#StrongerThanStigma: How X Gets Things Done With Depression is a series featuring different people handling productivity while battling a mental health condition. Hopefully, you and I—mental condition or not—pick up tips and lessons to help us be productive, and fight the stigma that to be depressed means to be useless.
Today, we’re interviewing my only sister, Ech, and her battles with Bipolar Disorder while running a production house.
Tell us about yourself.
I’m a 25-year old photographer and video editor working in advertising. Raised abroad, but residing in the Philippines for almost 8 years. I enjoy good films, funny shows, and dogs.
Tell us about your condition.
Although I had been experiencing depressive symptoms since 2010/2011, I was only diagnosed with Bipolar Disorder in late 2015. I don’t know much about my diagnosis because I stopped seeing a psychiatrist and taking medication to seek talk therapy instead.
My usual symptoms are irritability, crying and isolating myself, anxiety attacks, and generally wanting to “be far away.” It affects my energy and ability to get anything done, my ability to interact with people properly, and I find it difficult to focus. There’s usually a lot of self-hate, mostly because I used to excel in a lot of things like sports and school, and then suddenly it feels like I have no personality.
What’s your backup plan for days like these?
There’s a lot of deep breaths and slowing down. I try to compartmentalize, especially if there are deadlines, but that’s mostly a personality thing. If my episode is the more anxious and hysterical kind, I try to reach out to someone to either distract me with conversation until I calm down or to process it with them. Then I try to take things one step at a time, no matter how small–eating a little, getting up, or trying to go out. I try to accomplish small tasks whether for work or for myself. The success rate isn’t too high but that is usually my process.
Sometimes it’s a trusted friend who is aware of my illness. On other times that I just want to distract myself with random activity or conversation, I reach out to anyone I feel like talking to at the moment (it’s usually a short list). A lot of the time it’s one of my best friends, because the thought of having to explain things to other people just usually adds to the stress.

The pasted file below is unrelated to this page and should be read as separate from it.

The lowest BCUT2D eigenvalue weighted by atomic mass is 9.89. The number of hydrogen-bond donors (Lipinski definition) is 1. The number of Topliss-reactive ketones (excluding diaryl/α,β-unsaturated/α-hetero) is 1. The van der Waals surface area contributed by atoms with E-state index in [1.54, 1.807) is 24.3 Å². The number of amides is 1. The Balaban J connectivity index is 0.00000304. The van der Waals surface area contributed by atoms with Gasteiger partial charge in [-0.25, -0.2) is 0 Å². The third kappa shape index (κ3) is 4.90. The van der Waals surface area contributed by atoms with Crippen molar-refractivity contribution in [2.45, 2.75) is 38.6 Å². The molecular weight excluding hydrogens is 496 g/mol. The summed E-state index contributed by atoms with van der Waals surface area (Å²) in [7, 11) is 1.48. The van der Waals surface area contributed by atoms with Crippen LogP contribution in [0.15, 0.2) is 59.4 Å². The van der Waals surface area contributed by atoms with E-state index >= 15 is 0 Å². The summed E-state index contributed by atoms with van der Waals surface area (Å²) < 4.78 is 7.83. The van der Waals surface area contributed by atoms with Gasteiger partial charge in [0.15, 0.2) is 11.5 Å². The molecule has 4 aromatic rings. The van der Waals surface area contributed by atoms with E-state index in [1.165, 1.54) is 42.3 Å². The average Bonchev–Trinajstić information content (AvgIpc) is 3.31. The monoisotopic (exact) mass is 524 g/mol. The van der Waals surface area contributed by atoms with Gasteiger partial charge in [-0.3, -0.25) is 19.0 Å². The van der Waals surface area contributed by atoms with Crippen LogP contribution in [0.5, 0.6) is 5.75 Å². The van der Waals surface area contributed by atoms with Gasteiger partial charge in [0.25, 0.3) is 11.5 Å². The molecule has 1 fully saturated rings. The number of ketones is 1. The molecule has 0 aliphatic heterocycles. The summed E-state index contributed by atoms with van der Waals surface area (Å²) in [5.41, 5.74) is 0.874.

Does your workplace have a system in place to help people with mental illness?
We currently don’t have any official system in place. But since we’re a small team and I’ve explained my condition to most of them before, I know that they’ll adjust to provide me with support. Our HR Director has previously offered to let me take at least a month-long LOA should I need it, so I’m pretty lucky in that regard.
What are your top 3 rules for getting things done while depressed?
1 | Breathe. It helps me calm down, take a step back, and reassess what needs to get done–whether it’s work or just simply taking care of myself.
2 | Feel the feelings but don’t stop trying to get back on your feet. It’s difficult for sure. But it’s important to try, no matter how slowly and no matter how small the task.
3 | Ask for help for absolutely anything: to go get food with you, to find something to do so you’ll be forced to get up, to assist you in finishing a task, etc. Not only will you feel “not alone” but being around another person’s energy does sometimes help me push a bit. It also helps to let someone you trust know what’s going on with you.
Reading others’ testimonies is helpful, but there’s really no strict formula to getting things done! Try to take the advice and adapt it to your own strengths and personality.
No matter what you believe about mental health conditions, I encourage you to be kind in the comments. If this inspired you to be a mental health advocate, or if you’d like to be featured next, email me at email@example.com so we can help each other out!